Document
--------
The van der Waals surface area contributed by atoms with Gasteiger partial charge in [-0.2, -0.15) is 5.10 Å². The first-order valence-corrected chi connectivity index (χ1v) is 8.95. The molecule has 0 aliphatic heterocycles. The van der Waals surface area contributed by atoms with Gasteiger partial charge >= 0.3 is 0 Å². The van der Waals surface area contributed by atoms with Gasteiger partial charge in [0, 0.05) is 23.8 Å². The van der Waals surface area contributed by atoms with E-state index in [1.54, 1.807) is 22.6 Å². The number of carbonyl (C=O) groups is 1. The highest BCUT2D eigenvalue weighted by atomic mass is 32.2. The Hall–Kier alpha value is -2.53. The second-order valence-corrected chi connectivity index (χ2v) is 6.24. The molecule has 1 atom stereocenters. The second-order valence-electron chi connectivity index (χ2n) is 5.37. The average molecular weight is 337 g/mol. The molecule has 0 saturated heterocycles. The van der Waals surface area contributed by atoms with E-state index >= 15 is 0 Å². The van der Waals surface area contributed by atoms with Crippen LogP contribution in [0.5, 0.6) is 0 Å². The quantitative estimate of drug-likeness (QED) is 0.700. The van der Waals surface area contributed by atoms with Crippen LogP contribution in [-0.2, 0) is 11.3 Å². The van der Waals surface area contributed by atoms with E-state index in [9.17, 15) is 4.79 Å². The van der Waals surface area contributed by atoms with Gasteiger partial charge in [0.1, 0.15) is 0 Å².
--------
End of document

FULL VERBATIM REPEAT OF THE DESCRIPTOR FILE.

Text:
The van der Waals surface area contributed by atoms with Gasteiger partial charge in [-0.2, -0.15) is 5.10 Å². The first-order valence-corrected chi connectivity index (χ1v) is 8.95. The molecule has 0 aliphatic heterocycles. The van der Waals surface area contributed by atoms with Gasteiger partial charge >= 0.3 is 0 Å². The van der Waals surface area contributed by atoms with Gasteiger partial charge in [0, 0.05) is 23.8 Å². The van der Waals surface area contributed by atoms with E-state index in [1.54, 1.807) is 22.6 Å². The number of carbonyl (C=O) groups is 1. The highest BCUT2D eigenvalue weighted by atomic mass is 32.2. The Hall–Kier alpha value is -2.53. The second-order valence-corrected chi connectivity index (χ2v) is 6.24. The molecule has 1 atom stereocenters. The second-order valence-electron chi connectivity index (χ2n) is 5.37. The average molecular weight is 337 g/mol. The molecule has 0 saturated heterocycles. The van der Waals surface area contributed by atoms with E-state index >= 15 is 0 Å². The van der Waals surface area contributed by atoms with Crippen LogP contribution in [0.5, 0.6) is 0 Å². The quantitative estimate of drug-likeness (QED) is 0.700. The van der Waals surface area contributed by atoms with Crippen LogP contribution in [-0.2, 0) is 11.3 Å². The van der Waals surface area contributed by atoms with E-state index in [9.17, 15) is 4.79 Å². The van der Waals surface area contributed by atoms with Gasteiger partial charge in [0.1, 0.15) is 0 Å².